Alex Evison is a police staff officer funded by the PCC and co-located with RJ Cleveland, which is part of the Safer in Tees Valley charity. She monitors and evaluates Community Resolutions recorded by officer and, checks they are doing Community Resolutions and Restorative Justice appropriately. Her role is also to get Police officers to think restoratively when dealing with the victim and offender and ensure the individuals involved consent to participate. She reports quarterly to the Performance Board, chaired by the PCC.
Alex also works one day a week out of Middlesbrough Police Station to provide advice and consultations for Police Officers (POs) face-to-face. She goes to Integrated Offender Management Team (IOM) meetings to discuss cases where Restorative Justice can be used. Becky Childs emphasised how the team has tried to integrate Restorative Justice more neatly across the Force by putting out videos and quotes from Police Officers who have successfully used Restorative Justice in order to challenge misconceptions. It is also helpful to get the officers to sit in on cases so they can see Restorative Justice happening first hand.
Paul Shaw, an experienced Restorative Justice professional, described a scenario where he facilitated Restorative Justice in an Anti-social behaviour case, which involved a young person and a local store. The young person was sorry that they had acted in the way they did and when Paul reported this to the store representative, they were impressed by the trouble Paul had taken to resolve the case, and pleased to hear that the young person apologised. There is a difference between this approach and one where police officers tell offenders to say sorry, which is not a restorative approach but is widespread among some police forces.
‘It is important for police officers to put victims at the centre of the criminal justice system rather than seeing them as a resolution to sentence the offender as it may not be want they want or need to move on from the crime.”Paul Shaw
He highlighted this when expressing how we can dig deeper with victims about what they want and educate them on options. Ultimately the goal should be to let archaic structured approaches go and be replaced by appropriate practical and emotional support.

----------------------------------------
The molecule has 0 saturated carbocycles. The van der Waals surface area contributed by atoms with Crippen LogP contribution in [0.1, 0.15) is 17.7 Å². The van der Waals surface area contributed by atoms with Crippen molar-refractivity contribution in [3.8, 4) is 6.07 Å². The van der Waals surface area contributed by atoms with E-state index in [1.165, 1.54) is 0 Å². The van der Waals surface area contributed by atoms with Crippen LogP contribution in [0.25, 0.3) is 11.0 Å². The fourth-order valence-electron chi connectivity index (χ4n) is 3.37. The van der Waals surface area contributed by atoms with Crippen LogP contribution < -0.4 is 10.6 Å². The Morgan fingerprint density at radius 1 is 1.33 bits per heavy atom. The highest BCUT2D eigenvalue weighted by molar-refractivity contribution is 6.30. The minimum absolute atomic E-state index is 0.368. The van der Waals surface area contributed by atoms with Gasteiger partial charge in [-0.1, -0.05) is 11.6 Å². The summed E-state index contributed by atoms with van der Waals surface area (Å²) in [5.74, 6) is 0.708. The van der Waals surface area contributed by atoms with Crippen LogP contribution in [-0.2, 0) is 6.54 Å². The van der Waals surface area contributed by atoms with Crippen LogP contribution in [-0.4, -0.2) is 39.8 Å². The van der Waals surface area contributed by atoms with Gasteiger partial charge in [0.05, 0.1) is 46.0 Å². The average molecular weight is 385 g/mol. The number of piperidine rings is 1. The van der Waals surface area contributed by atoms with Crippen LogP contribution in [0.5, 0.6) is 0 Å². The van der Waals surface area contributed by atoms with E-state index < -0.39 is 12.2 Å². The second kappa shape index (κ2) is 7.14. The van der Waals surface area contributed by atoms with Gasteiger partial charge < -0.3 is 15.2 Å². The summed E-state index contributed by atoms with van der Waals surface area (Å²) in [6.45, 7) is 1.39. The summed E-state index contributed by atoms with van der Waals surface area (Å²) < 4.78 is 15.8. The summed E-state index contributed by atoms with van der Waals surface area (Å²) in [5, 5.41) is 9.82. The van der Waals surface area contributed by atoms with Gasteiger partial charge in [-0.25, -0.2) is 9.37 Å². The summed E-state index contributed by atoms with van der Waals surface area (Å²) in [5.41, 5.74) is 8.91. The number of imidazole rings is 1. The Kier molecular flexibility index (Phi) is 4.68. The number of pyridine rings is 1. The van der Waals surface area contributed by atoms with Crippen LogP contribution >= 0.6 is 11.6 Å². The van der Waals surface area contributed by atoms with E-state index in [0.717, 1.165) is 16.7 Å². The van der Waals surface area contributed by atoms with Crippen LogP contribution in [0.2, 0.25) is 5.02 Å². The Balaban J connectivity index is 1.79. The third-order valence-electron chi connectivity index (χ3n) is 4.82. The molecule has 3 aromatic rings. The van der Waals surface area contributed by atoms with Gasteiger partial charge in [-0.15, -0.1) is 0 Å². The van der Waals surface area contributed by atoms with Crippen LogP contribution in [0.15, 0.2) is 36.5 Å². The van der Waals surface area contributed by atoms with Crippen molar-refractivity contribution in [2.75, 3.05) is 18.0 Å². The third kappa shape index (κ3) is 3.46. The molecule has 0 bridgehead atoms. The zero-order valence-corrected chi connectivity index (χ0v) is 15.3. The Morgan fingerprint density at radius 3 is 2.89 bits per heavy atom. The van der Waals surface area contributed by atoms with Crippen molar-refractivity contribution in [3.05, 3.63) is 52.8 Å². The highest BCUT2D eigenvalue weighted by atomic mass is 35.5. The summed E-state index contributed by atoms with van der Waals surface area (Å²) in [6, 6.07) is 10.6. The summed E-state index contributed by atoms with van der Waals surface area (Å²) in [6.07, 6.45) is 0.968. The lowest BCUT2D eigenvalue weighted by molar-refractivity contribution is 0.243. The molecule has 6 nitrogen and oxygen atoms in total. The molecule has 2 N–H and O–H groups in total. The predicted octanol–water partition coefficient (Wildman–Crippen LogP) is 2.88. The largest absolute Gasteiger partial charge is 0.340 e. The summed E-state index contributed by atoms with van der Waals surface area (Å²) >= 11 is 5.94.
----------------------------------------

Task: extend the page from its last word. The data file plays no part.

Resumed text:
Paul gave another example of how important Restorative Justice can be to all parties. On a night out, a young man from Middlesbrough University said to the victim ‘stop being so gay’. The victim was originally from Saudi Arabia, where homosexuality is illegal and he found this intensely upsetting. The young man then pushed and shoved him, so he played dead and once the police came, the perpetrator was arrested. After being referred to Restorative Cleveland, he was upset as this was not ‘who he was’ and he wanted to apologise. Paul met the victim several times and supported him to write a letter to the young man who attacked him, saying ‘there is no ill feeling in my heart and if I saw you again, I would hug you’. The university were going to throw the victim out until they saw this letter, showing how important this process can be.
The partnership working was highly impressive and clearly reaps rewards in terms of both victim recovery and offender behaviour. Becky and the team work tirelessly to ensure that the restorative message and service are understood by both victims and the professionals serving them and the Cleveland communities. Becky said her message to victims was, “Your voice matters, your voice will be heard. And if we have to work creatively to make that happen, we will happily take that challenge on.”
With thanks to Becky Childs (Restorative Cleveland Manger), Paul Shaw (Restorative Cleveland), Alex Evison (Restorative Cleveland), Jeff Parks (Police Officer), Sarah Wilson (Community Engagement Lead OPCC), Satnam Singh (former Community Cohesion Officer), Louise Lamont (Self-Advocacy Officer, Stockton CAB), Jack Stalks (Victim and Witness Care Officer), and Ann Marie Pearson.